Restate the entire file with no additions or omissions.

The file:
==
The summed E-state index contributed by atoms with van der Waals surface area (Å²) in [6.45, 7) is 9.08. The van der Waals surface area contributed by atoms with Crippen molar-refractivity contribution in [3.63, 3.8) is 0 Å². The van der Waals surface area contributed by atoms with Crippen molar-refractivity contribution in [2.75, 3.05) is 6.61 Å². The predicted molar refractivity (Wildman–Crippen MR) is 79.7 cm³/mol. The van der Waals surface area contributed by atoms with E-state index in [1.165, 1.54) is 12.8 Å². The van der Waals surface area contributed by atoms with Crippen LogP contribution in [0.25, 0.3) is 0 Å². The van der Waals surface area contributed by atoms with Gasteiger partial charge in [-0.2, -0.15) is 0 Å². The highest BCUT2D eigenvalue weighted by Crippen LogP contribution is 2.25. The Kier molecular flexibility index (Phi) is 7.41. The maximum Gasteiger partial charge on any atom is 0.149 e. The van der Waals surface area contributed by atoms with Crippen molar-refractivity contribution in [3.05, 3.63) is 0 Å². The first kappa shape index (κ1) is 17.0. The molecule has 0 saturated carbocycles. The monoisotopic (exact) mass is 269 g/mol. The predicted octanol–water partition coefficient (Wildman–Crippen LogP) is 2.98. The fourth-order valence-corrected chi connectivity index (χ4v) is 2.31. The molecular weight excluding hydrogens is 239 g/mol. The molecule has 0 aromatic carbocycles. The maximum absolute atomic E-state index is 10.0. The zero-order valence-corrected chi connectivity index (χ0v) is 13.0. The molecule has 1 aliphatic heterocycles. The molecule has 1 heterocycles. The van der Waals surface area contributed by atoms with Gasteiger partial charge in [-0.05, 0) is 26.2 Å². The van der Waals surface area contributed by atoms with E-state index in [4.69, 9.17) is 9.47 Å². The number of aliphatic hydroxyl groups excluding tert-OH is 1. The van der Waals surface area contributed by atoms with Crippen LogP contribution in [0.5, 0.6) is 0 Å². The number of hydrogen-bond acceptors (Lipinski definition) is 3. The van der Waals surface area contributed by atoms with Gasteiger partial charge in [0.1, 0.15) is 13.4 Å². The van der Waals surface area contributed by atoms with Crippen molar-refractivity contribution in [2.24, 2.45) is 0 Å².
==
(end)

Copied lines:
The summed E-state index contributed by atoms with van der Waals surface area (Å²) in [6.45, 7) is 9.08. The van der Waals surface area contributed by atoms with Crippen molar-refractivity contribution in [3.63, 3.8) is 0 Å². The van der Waals surface area contributed by atoms with Crippen molar-refractivity contribution in [2.75, 3.05) is 6.61 Å². The predicted molar refractivity (Wildman–Crippen MR) is 79.7 cm³/mol. The van der Waals surface area contributed by atoms with E-state index in [1.165, 1.54) is 12.8 Å². The van der Waals surface area contributed by atoms with Crippen LogP contribution in [0.25, 0.3) is 0 Å². The van der Waals surface area contributed by atoms with Gasteiger partial charge in [-0.2, -0.15) is 0 Å². The highest BCUT2D eigenvalue weighted by Crippen LogP contribution is 2.25. The Kier molecular flexibility index (Phi) is 7.41. The maximum Gasteiger partial charge on any atom is 0.149 e. The van der Waals surface area contributed by atoms with Crippen molar-refractivity contribution in [3.05, 3.63) is 0 Å². The first kappa shape index (κ1) is 17.0. The molecule has 0 saturated carbocycles. The monoisotopic (exact) mass is 269 g/mol. The predicted octanol–water partition coefficient (Wildman–Crippen LogP) is 2.98. The fourth-order valence-corrected chi connectivity index (χ4v) is 2.31. The molecular weight excluding hydrogens is 239 g/mol. The molecule has 0 aromatic carbocycles. The maximum absolute atomic E-state index is 10.0. The zero-order valence-corrected chi connectivity index (χ0v) is 13.0. The molecule has 1 aliphatic heterocycles. The molecule has 1 heterocycles. The van der Waals surface area contributed by atoms with Gasteiger partial charge in [-0.05, 0) is 26.2 Å². The van der Waals surface area contributed by atoms with E-state index in [4.69, 9.17) is 9.47 Å². The number of aliphatic hydroxyl groups excluding tert-OH is 1. The van der Waals surface area contributed by atoms with Crippen LogP contribution in [0.5, 0.6) is 0 Å². The number of hydrogen-bond acceptors (Lipinski definition) is 3. The van der Waals surface area contributed by atoms with Gasteiger partial charge in [0.1, 0.15) is 13.4 Å². The van der Waals surface area contributed by atoms with Crippen molar-refractivity contribution in [2.24, 2.45) is 0 Å².